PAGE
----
On November 16, Richard Estes interviewed me on his KDVS program Speaking In Tongues about Burning Man and the recent suicide of Paul Addis. Burning Man centers around an annual festival in a temporary desert city that surrounds a human effigy. This effigy is ritually burned on Saturday night of the week-long event, but Addis was jailed for setting fire to it on the Monday before its scheduled destruction.
|By: Kit OConnell Saturday December 1, 2012 12:20 pm|
|By: Lisa Derrick Tuesday September 13, 2011 8:00 pm|
I came to San Francisco for OpBART-5 which, given the detention of journalists and students on Thursday, could have gone one of two ways: Very Badly or Okay. It was the latter, except for San Francisco Police Department Officer A. Mora striking a journalist’s camera. Twice. But San Fransisco State University student Eri Verducoza, who [...]
|By: Lisa Derrick Friday September 9, 2011 7:02 am|
Thursday’s No Justice No BART protest–which shut down Powell Street Station in San Francisco–turned into an ugly attack on free speech and freedom of the press when BART police arrested between 25 and 30 people, a third of whom are reported to be journalists, including seven student journalists from San Francisco State University and the Chronicle’s Vivian Ho.
|By: Kevin Gosztola Tuesday August 23, 2011 6:18 am|
Opponents of the cell phone shut down by Bay Area Rapid Transit (BART) just over a week ago continued their protests with another round at 5 pm. Those who attempted to hold a peaceable assembly on the platform at the Civic Center station were immediately met with riot police, who had orders to not tolerate any demonstration whatsoever.
|By: Kevin Gosztola Saturday August 20, 2011 7:00 pm|
BART spokesperson Linton Johnson held a press conference to address the need to disrupt communications in advance of a lawful, peaceable assembly.
He spoke of a US Supreme Court case from 1969 that he said supported BART’s right to do so. Indeed, there could be no other case that Mr. Johnson was referring to besides Brandenburg v. Ohio (1969), the 1969 case that said that prior restraints upon seditious speech were valid in such narrow circumstances that the government must prove that the seditious speech was going to cause an “imminent lawless action” before a restraint on speech could stand.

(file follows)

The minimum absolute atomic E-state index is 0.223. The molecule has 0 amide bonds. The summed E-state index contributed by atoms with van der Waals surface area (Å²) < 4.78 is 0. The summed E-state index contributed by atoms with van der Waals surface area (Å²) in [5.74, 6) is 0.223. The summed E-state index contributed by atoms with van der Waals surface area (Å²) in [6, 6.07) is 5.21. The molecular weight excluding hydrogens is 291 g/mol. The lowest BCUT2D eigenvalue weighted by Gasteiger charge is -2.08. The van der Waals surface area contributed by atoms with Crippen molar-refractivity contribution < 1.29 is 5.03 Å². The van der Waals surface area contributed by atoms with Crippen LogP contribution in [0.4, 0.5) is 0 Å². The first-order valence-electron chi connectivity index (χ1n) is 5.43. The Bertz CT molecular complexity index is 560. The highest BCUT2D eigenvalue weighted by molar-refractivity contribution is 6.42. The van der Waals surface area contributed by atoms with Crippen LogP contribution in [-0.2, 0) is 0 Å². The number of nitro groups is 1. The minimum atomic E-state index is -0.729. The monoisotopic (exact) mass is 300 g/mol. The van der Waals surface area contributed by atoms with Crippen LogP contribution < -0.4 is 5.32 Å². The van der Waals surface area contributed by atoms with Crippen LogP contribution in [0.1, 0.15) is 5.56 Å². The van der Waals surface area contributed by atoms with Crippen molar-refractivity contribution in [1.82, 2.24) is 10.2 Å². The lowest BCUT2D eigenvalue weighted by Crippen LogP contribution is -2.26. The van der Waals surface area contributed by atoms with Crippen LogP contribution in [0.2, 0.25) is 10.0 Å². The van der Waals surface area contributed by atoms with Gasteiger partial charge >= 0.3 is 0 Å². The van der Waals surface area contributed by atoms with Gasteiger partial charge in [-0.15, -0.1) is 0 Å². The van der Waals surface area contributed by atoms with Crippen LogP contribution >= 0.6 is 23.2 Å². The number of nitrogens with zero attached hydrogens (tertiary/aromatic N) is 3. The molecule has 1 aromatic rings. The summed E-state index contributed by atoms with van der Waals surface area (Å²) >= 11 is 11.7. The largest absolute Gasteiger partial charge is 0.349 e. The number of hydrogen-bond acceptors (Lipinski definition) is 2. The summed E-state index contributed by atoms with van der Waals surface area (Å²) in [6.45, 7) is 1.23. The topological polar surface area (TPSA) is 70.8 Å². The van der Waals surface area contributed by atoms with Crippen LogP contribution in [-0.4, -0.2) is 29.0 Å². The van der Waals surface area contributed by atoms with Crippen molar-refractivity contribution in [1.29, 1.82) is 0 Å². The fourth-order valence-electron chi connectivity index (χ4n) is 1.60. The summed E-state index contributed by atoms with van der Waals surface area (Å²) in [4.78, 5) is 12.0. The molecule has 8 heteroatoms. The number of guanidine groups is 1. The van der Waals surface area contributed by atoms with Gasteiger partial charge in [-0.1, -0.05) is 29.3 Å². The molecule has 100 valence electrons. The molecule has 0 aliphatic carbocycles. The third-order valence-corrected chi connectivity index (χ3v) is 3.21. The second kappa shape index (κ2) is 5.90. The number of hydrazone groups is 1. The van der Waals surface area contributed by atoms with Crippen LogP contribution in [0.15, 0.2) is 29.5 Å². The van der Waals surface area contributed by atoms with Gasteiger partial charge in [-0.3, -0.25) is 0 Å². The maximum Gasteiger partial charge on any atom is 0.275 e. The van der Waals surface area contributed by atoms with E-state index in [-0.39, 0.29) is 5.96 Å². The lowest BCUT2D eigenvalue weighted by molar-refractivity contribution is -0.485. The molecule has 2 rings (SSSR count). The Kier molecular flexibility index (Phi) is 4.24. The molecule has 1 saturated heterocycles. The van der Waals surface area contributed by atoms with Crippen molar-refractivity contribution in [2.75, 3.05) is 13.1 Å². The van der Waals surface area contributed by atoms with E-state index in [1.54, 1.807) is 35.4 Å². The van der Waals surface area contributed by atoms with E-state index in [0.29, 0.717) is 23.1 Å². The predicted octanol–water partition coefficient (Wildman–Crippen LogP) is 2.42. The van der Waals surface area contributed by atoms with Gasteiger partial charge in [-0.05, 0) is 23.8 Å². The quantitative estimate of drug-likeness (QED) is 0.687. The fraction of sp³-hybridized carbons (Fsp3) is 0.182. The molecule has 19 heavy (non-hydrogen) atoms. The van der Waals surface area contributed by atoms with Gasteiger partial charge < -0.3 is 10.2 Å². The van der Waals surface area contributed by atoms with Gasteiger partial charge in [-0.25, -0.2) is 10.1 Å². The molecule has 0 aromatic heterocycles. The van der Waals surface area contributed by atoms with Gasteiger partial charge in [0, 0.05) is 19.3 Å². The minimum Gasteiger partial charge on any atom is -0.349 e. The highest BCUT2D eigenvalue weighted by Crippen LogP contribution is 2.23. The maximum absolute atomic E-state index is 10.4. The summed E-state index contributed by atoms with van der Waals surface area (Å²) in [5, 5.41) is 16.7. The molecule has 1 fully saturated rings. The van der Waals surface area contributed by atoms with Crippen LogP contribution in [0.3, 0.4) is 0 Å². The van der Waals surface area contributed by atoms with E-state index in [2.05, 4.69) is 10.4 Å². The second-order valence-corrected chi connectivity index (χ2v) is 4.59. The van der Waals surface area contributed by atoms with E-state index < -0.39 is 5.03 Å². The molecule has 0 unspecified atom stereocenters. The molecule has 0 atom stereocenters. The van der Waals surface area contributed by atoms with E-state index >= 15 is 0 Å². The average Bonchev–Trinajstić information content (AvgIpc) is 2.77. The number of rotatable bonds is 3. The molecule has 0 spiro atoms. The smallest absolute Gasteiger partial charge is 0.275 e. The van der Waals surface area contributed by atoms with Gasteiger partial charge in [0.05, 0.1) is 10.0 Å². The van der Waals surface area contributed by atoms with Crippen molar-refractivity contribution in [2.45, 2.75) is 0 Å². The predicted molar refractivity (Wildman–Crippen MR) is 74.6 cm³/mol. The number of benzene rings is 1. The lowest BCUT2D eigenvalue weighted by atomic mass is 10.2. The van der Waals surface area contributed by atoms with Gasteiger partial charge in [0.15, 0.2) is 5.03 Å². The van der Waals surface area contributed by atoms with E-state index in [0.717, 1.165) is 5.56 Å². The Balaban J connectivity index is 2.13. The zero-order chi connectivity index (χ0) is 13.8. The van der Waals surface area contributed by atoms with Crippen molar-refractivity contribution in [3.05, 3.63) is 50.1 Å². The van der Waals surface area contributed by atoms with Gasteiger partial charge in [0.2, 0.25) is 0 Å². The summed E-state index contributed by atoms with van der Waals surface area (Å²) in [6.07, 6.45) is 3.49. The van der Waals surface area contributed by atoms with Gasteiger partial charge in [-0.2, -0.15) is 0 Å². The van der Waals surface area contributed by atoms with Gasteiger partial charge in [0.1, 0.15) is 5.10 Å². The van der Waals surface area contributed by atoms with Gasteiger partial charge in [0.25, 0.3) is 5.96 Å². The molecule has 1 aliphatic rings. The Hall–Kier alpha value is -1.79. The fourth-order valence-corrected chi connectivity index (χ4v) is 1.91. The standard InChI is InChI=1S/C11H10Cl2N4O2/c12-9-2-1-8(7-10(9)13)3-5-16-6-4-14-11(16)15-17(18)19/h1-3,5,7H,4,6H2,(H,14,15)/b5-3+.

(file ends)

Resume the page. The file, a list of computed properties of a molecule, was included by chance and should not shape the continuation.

No case following Brandenburg has ever held speech to constitute an “imminent lawless action.” BART, as judge, jury and executioner of free speech, is the sole body to reach that conclusion.
|By: Kevin Gosztola Wednesday August 17, 2011 1:59 pm|
To prevent a planned protest from going “viral,” Bay Area Rapid Transit (BART) in San Francisco shut down cell phone service at four stations on August 11. The hacktivist group Anonymous responded with plans that included a peaceful protest on August 15. Anonymous drew attention to a move that many believe has no precedent because no government agency has cut off communications out of fear that a protest might happen before.
|By: Kevin Gosztola Monday August 15, 2011 4:45 pm|
The shutting down of services has sparked a legal debate that is definitely worth having. An action like this had never been taken by a government agency. On one hand, organizations like the Electronic Frontier Foundation (EFF) contend it violated citizens’ First Amendment rights. EFF Austin (not affiliated with EFF) thinks BART likely violated section 333 of the Communications Act posted a statement showing. (Users have been using Twitter to urge people to file complaints with the FCC.)
On the other hand, there are those who do not think this could be challenged in court. The ACLU condemned BART’s move but a staff attorney with the ACLU now tells Wired that there could be times when a government agency would be justified in shutting down mobile services.
|By: Lisa Derrick Monday August 15, 2011 6:00 am|
In reaction to BART’s shutdown of cell phone service Thursday, Anonymous has taken to the Internet and begun #opBART and #opMuBARTek (a reference to the Egyptian president’s shutting down that country’s Internet service during protests) a multi-pronged series of actions designed to protest the Bay Area Rapid Transit’s stifling of free speech. There will be [...]
|By: Kevin Gosztola Saturday August 13, 2011 12:26 pm|
Four Bay Area Rapid Transit system (BART) stations in San Francisco had their cell phone service shut down on Thursday, August 11, to prevent a planned protest from materializing. James Allison, deputy chief communications officer for BART, reports BART staff or contractors shut down power “to the nodes and alerted the cell carriers,” including AT&T, Sprint, Verizon and T-Mobile.